They both dropped out of college their sophomore year. He had just gotten out of rehab for the second time and Deana decided to leave school and take care of him.

“I couldn’t be at school and drive back every single weekend to take care of him because he was sick,” Deana says. They dated for six years before getting married.

By then, our parents had lived in the US on work visas long enough to apply for green cards. They had submitted their applications to adjust their status in 2000. Then, Deana and our parents passed their green card interviews. And for roughly eight years, USCIS conducted a namecheck, an investigation that consists of criminal backgrounds and security checks, on both Deana and our parents.

In 2008, Deana married. She changed her last name and sent her marriage certificate along with the final documents USCIS had requested, thinking this would speed up the process.

A few months later, our parents received their green cards. Deana's application was denied.

Wedding photo with couple looking at officiant

In 2008, Deana married. She changed her last name and sent her marriage certificate along with the final documents USCIS had requested, thinking this would speed up the process. It didn’t.

Credit:

Courtesy of the author

By the time USCIS considered her application, she was over the age of 21 and newly married. In their eyes, she was her husband's. She could no longer apply for a green card through our parents, but rather, through her new husband who was now considered her immediate relative.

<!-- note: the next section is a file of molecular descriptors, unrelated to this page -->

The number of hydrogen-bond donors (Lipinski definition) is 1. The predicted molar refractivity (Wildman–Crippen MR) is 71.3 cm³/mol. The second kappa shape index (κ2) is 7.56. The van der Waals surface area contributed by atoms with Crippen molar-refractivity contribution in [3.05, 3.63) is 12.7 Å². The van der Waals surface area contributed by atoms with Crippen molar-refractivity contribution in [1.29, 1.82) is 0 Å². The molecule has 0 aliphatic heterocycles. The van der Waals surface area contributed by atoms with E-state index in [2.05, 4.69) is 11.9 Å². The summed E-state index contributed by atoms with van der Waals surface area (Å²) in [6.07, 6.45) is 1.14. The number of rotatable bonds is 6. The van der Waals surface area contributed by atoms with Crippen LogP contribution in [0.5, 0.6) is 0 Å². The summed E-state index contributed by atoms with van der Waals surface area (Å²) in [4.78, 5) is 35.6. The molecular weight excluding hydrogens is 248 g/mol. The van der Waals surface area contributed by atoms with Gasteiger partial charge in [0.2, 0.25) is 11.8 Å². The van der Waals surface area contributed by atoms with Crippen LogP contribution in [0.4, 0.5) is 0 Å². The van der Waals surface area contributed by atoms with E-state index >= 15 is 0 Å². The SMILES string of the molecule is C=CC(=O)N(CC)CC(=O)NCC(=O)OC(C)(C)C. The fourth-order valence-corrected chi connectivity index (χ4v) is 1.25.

“Everyone thought, ‘Oh, if you get married and you marry a US citizen this is going to go so much faster for you. And if you even just show it and prove it to them, how can they deny it?’ That was the mindset,” Deana says. “So that’s what I did. Apparently I did the wrong thing because I didn’t research anything. I didn’t know anything about immigration.”

Almost a year later, it was time for her second green card interview. That’s the same summer when Deana’s marriage fell apart.

He didn’t show up to the Interview.

“I waited, I kept calling him and I kept calling his parents. Nobody was answering. He was just nowhere to be found. He didn’t show up. I told the officer, ‘I think my husband is getting held up at work.’ And he said, ‘That’s OK, this type of thing happens. We will send you a notice in two weeks.’ So I’m waiting for the notice, I’m thinking, ‘OK, we’ll do a do-over.’”

Weeks went by.

“There’s no notice. I just get a deportation letter,” she remembers.

Deana received a deportation letter in 2010. She keeps it stored away in a box with hundreds of other immigration documents underneath her daughter’s bed. It reads: “The respondent remained in the United States beyond the duration of her valid student status without authorization.”

Credit:

Courtesy of Deana

Deana and her husband were separated. She returned to our family’s home in Belmont and updated her address with USCIS. Nevertheless, on December 15, 2009, a “Notice to Appear” for a deportation hearing was sent to her old apartment. Her husband never forwarded any mail to Deana and she missed the hearing.

Months later, Deana received a deportation letter at our home address. She keeps it stored away in a box with hundreds of other immigration documents underneath her daughter’s bed. It reads:

“The respondent remained in the United States beyond the duration of her valid student status without authorization.”

Basically, DHS’ immigration office claims that Deana entered the US under her own student visa and later over stayed it.